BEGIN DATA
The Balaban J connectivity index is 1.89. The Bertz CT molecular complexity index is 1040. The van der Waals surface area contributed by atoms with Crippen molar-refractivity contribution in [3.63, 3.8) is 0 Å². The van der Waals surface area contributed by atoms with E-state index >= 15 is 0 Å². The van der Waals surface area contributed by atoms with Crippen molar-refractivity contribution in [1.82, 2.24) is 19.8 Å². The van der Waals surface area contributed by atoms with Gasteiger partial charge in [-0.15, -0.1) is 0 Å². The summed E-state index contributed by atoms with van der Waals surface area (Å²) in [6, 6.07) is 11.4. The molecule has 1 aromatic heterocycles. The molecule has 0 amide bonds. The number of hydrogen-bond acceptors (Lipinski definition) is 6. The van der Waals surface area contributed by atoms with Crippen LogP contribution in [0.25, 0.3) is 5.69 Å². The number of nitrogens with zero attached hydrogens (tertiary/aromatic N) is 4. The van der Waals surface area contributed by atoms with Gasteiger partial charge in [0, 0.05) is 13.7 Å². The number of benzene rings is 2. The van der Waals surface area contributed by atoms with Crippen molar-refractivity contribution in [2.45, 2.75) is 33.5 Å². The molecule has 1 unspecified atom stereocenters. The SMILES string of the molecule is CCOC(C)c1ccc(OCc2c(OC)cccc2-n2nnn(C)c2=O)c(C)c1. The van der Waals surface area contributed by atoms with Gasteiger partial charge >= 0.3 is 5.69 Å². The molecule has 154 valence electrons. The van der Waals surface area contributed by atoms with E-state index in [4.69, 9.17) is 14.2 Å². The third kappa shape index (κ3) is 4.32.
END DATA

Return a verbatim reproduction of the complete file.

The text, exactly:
The Balaban J connectivity index is 1.89. The Bertz CT molecular complexity index is 1040. The van der Waals surface area contributed by atoms with Crippen molar-refractivity contribution in [3.63, 3.8) is 0 Å². The van der Waals surface area contributed by atoms with E-state index >= 15 is 0 Å². The van der Waals surface area contributed by atoms with Crippen molar-refractivity contribution in [1.82, 2.24) is 19.8 Å². The van der Waals surface area contributed by atoms with Gasteiger partial charge in [-0.15, -0.1) is 0 Å². The summed E-state index contributed by atoms with van der Waals surface area (Å²) in [6, 6.07) is 11.4. The molecule has 1 aromatic heterocycles. The molecule has 0 amide bonds. The number of hydrogen-bond acceptors (Lipinski definition) is 6. The van der Waals surface area contributed by atoms with Crippen LogP contribution in [0.25, 0.3) is 5.69 Å². The number of nitrogens with zero attached hydrogens (tertiary/aromatic N) is 4. The van der Waals surface area contributed by atoms with Gasteiger partial charge in [0, 0.05) is 13.7 Å². The number of benzene rings is 2. The van der Waals surface area contributed by atoms with Crippen molar-refractivity contribution in [2.45, 2.75) is 33.5 Å². The molecule has 1 unspecified atom stereocenters. The SMILES string of the molecule is CCOC(C)c1ccc(OCc2c(OC)cccc2-n2nnn(C)c2=O)c(C)c1. The van der Waals surface area contributed by atoms with Gasteiger partial charge >= 0.3 is 5.69 Å². The molecule has 154 valence electrons. The van der Waals surface area contributed by atoms with E-state index in [4.69, 9.17) is 14.2 Å². The third kappa shape index (κ3) is 4.32.